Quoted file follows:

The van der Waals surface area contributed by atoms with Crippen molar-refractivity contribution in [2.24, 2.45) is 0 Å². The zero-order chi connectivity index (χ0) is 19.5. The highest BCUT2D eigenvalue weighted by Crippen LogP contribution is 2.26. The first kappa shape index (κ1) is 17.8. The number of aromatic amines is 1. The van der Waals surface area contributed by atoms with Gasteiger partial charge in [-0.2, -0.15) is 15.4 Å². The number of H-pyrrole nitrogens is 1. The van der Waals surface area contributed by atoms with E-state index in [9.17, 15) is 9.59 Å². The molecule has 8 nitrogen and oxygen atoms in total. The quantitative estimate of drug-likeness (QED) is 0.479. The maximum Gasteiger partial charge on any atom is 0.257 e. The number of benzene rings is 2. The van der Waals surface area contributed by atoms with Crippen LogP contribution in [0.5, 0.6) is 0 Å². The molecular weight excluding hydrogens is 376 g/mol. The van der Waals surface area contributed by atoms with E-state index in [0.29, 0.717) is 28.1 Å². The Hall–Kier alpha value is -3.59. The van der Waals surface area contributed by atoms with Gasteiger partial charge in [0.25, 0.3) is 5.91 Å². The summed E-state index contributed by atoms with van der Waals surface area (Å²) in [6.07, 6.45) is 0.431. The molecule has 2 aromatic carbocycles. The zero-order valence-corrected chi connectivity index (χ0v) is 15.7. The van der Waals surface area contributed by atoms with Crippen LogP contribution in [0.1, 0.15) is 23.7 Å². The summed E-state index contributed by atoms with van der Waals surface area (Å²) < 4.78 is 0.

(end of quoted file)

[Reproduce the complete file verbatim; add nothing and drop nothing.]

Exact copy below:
The van der Waals surface area contributed by atoms with Crippen molar-refractivity contribution in [2.24, 2.45) is 0 Å². The zero-order chi connectivity index (χ0) is 19.5. The highest BCUT2D eigenvalue weighted by Crippen LogP contribution is 2.26. The first kappa shape index (κ1) is 17.8. The number of aromatic amines is 1. The van der Waals surface area contributed by atoms with Gasteiger partial charge in [-0.2, -0.15) is 15.4 Å². The number of H-pyrrole nitrogens is 1. The van der Waals surface area contributed by atoms with E-state index in [9.17, 15) is 9.59 Å². The molecule has 8 nitrogen and oxygen atoms in total. The quantitative estimate of drug-likeness (QED) is 0.479. The maximum Gasteiger partial charge on any atom is 0.257 e. The number of benzene rings is 2. The van der Waals surface area contributed by atoms with Crippen LogP contribution in [0.5, 0.6) is 0 Å². The molecular weight excluding hydrogens is 376 g/mol. The van der Waals surface area contributed by atoms with E-state index in [0.29, 0.717) is 28.1 Å². The Hall–Kier alpha value is -3.59. The van der Waals surface area contributed by atoms with Gasteiger partial charge in [0.25, 0.3) is 5.91 Å². The summed E-state index contributed by atoms with van der Waals surface area (Å²) in [6.07, 6.45) is 0.431. The molecule has 2 aromatic carbocycles. The zero-order valence-corrected chi connectivity index (χ0v) is 15.7. The van der Waals surface area contributed by atoms with Crippen LogP contribution in [0.1, 0.15) is 23.7 Å². The summed E-state index contributed by atoms with van der Waals surface area (Å²) < 4.78 is 0.